The United Nations says huge loads of equipment, needed by the United Nations MINUSCA forces (Multidimensional Integrated Stabilization Mission) in the Central African Republic (CAR) are blocked at the Douala seaport in Cameroon. The move is seen as a developing supply crisis in West Africa.
General Babacar Gaye, the U.N. special representative to the landlocked C.A.R., says material and food aid stockpiling at the Douala seaport in Cameroon are vital for the humanitarian needs of the people in troubled central African nation.
"The main challenges are first of all that we have to restore state authority and also that we have to reconcile the communities," said Gaye. "It may be seen as a bit bumpy notably in Bangui and in the border during the last days fire confrontation which is very worrisome. But if you look into the overall picture the situation is improving, it's going to be consolidated if we can properly implement what has been decided."
Customs broker Ferdinand Ndifor, who is negotiating the release of the goods destined for C.A.R., says administrative bottlenecks are responsible for the logjam in Douala.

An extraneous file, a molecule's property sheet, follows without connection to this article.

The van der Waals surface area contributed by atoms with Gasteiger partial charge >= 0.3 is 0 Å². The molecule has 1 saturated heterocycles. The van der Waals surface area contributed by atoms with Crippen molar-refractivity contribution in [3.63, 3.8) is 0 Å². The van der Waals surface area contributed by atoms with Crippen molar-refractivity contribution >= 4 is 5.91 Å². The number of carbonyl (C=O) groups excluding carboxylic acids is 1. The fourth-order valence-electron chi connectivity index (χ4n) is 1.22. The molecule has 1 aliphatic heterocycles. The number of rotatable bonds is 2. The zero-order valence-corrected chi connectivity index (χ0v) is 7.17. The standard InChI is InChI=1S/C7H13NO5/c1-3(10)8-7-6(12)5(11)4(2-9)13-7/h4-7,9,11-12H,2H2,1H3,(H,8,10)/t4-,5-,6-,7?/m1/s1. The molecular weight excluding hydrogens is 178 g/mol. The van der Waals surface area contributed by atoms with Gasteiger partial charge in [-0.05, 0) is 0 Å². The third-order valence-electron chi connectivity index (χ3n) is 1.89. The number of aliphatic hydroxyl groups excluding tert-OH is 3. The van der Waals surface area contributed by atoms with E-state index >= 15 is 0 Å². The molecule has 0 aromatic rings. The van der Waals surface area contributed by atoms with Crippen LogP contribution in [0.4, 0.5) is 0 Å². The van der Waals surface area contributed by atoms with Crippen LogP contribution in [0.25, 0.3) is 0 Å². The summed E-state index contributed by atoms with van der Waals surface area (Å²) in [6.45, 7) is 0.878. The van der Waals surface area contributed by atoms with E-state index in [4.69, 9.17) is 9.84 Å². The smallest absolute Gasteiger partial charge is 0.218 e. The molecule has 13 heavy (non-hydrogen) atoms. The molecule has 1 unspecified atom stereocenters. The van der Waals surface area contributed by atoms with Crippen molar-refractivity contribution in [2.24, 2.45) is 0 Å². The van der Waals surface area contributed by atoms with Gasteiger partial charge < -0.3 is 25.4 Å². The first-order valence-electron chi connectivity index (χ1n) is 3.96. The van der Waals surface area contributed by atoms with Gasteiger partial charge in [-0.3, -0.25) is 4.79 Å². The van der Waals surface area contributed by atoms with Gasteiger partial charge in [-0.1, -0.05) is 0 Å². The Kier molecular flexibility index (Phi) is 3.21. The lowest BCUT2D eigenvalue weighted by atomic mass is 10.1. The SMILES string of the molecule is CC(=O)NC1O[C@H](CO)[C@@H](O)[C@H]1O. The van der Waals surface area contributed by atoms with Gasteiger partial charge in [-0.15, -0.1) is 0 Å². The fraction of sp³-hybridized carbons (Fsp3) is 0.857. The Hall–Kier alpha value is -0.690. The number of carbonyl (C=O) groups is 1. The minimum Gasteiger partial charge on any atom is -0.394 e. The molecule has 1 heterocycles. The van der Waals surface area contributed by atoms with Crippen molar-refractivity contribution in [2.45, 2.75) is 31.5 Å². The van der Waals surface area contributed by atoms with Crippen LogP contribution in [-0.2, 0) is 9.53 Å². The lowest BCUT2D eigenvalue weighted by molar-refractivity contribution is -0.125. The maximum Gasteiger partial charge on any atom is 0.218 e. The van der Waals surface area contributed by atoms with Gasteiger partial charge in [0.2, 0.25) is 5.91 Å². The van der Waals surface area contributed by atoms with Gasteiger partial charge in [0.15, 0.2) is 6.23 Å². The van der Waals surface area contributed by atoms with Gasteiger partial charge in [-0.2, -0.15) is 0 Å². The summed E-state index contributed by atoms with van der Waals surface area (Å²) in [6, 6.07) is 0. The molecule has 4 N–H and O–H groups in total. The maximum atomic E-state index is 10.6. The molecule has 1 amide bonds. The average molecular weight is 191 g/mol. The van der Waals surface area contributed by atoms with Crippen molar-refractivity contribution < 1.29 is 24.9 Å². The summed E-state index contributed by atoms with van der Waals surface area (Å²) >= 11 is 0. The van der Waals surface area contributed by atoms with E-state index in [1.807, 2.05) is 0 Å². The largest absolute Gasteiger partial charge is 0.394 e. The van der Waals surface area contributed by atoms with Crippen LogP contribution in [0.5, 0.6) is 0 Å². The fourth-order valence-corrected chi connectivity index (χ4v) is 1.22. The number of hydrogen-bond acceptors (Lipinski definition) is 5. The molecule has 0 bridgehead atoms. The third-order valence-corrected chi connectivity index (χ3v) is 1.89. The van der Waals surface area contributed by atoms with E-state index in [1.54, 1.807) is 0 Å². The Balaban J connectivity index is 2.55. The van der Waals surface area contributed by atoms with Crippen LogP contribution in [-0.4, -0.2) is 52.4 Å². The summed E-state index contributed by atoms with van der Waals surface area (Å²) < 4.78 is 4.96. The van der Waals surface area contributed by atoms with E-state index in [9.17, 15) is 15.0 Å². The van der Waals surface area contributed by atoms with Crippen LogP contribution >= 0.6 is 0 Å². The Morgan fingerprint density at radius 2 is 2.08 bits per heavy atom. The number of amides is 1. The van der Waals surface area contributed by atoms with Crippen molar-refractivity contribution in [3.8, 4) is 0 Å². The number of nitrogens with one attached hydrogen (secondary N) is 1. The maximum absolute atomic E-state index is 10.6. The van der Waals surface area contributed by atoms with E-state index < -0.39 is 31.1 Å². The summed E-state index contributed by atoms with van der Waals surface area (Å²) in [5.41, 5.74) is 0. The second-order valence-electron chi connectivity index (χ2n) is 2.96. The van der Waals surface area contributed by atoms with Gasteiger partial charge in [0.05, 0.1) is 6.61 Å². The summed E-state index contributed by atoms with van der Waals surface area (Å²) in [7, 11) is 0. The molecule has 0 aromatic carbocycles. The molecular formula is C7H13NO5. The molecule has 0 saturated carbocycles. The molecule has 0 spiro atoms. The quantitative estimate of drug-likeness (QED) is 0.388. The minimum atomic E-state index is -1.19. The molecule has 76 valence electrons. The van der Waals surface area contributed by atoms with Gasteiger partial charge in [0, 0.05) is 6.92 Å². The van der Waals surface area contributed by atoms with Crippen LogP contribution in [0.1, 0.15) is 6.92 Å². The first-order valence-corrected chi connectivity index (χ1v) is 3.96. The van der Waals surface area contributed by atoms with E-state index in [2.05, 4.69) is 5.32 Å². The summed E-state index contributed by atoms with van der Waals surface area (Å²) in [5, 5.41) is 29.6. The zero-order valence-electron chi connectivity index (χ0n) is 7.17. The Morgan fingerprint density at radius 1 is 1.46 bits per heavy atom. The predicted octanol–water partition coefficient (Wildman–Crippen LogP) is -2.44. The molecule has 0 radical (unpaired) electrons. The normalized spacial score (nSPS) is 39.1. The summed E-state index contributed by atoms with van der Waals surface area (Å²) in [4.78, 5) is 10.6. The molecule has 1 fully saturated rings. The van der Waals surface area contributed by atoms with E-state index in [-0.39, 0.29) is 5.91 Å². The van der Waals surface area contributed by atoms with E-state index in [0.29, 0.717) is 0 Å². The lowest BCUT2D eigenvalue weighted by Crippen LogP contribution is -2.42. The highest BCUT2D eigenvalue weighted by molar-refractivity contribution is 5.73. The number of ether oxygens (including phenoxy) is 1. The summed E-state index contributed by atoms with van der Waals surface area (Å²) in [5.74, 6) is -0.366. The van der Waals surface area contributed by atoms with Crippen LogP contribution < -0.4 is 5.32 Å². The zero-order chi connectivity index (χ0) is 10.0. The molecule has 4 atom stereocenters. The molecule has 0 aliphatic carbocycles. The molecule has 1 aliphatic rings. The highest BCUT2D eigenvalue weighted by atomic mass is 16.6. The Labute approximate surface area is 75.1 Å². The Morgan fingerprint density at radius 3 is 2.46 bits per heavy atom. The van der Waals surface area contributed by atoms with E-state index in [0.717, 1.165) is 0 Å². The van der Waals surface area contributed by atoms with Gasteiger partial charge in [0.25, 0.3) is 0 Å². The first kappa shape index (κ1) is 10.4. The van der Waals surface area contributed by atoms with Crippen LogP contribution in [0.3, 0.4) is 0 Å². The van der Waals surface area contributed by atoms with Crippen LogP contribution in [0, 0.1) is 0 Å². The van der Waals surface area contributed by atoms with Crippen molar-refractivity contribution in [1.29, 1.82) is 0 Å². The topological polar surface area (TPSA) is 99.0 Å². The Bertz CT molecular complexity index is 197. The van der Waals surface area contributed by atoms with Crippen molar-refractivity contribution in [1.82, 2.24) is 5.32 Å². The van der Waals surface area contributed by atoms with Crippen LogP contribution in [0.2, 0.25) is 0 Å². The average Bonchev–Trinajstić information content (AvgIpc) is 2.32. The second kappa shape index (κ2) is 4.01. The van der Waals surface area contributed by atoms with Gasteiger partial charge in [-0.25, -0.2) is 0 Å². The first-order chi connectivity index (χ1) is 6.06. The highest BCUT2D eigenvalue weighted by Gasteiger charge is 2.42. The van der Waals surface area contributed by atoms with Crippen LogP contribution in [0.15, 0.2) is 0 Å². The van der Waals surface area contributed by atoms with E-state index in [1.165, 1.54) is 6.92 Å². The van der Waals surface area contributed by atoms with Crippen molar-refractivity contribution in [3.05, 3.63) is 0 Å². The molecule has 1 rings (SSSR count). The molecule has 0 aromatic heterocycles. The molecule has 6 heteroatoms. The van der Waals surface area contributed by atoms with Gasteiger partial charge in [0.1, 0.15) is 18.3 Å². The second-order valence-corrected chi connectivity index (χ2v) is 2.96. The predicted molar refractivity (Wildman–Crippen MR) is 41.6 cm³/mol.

"We have lengthy processes, paperwork and so on which is irrelevant," said Ndifor. "They provide the financial guarantee with their embassies, so why delay their goods. The option will be to create a dry port around Dibamba. All goods going to Central Africa and Chad, remove them from the seaport. Take them out of the port to avoid the congestion."
Nchechuma Banla, the media relations officer for the seaport, told VOA that goods destined for C.A.R. through Cameroon, which is the main gateway, have been suffering from slow clearing processes in the past seven months because the port is congested.
"There was a crisis in the Republic of Central Africa that caused timber that comes in from Central Africa and Northern Congo not to be coming in, so when the crisis started subsiding, the timber came in, in such huge quantities that the timber terminal could not handle," said Banla.
Ninety percent of goods destined for C.A.R. pass through the Douala seaport.
The delays are disastrous not only to the economy of Cameroon but the economies of the Central African states who depend on the Douala seaport.